• GM’s decision to drastically change how it managed its brands and its production becoming more market focused thus reducing the need for costly and destructive incentives.
  • McDonald’s reality check of its own brand resulting in efforts to enhance its menu with more nutritional fare, a welcome approach back to basics for consistent hot food, clean restaurants, and quick service, and novel programs such introducing “built-in” restaurant gyms for youth.

Certainly, no one would be sufficiently naïve to suggest that the Communications function alone could have prevented the first two incidences, or that Communications alone was influential in allowing the last two organizations to refocus its business on causes not symptoms. .

But, recalibrating Communications to be strategic and integrated into the decision-making apparatus can result in a much clearer understanding of organizational choices. The same choices that GM and McDonald’s saw while RIM and Sears did not!

Heal thyself
So, as communicators, how do we see ourselves? Can we examine your own approaches and to determine if we are dispensing disease-attacking penicillin or symptom-abating aspirin:

  • When does Communications get involved in strategic planning and decision making: before or after decisions are made?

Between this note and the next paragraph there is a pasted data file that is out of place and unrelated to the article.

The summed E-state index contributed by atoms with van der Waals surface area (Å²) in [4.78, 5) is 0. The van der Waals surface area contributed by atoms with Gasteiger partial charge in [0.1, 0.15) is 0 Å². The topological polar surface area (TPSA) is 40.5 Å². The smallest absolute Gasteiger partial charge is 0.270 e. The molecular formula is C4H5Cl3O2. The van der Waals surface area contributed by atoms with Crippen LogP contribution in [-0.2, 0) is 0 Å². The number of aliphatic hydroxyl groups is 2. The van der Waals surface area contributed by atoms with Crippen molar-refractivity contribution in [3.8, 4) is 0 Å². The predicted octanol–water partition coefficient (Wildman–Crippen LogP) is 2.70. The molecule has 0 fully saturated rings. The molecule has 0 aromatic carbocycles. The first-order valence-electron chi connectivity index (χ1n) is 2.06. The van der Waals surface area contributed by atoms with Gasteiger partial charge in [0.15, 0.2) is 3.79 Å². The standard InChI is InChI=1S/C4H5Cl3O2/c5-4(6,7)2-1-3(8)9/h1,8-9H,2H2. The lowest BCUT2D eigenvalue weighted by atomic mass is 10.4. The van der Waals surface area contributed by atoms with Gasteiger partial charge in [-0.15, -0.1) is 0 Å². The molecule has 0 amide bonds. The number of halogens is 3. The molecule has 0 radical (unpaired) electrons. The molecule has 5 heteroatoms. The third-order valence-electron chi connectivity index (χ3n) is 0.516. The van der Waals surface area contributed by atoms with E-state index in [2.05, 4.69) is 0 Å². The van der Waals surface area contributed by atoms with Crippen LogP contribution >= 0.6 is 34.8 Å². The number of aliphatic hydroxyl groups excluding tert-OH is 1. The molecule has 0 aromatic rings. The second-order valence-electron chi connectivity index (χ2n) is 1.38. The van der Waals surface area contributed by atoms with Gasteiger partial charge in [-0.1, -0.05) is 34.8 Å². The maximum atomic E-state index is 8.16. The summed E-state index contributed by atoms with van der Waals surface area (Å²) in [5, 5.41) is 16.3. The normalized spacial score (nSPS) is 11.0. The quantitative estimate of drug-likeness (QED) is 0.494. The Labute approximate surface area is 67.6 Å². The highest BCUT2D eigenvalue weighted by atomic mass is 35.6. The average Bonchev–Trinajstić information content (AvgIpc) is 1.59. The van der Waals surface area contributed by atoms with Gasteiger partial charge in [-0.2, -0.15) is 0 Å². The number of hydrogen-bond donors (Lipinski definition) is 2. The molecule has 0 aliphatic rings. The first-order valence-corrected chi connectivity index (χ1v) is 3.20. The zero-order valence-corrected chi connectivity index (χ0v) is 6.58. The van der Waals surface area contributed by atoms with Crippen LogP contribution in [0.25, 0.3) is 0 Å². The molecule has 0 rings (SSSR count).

• Do communicators focus more on tactical outputs (blogs, newsletters, news releases, events) or strategic inputs (advice, positioning, reputation analysis, competitive intelligence)?
  • In terms of sophistication, is communications on par with legal and HR counsel?
  • Do we gauge communications results by business growth, sales, productivity or traditional measures?” By industry reputation or by activity reports? By employee engagement (retention, development, productivity) or the number of teams formed, or memos distributed?

Finally…consider the fact that if you suddenly become ill, your doctor is likely your first call. If something goes wrong in our client organizations or with our clients – when does Communications including outside firms get called?

When the call ultimately does get made, what will we offer: Penicillin or Aspirin?

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One Response

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  1. Yes! It’s easy to fall into the trap of chasing symptoms. A great perspective that I’m excited to share with my friends. Thanks for sharing.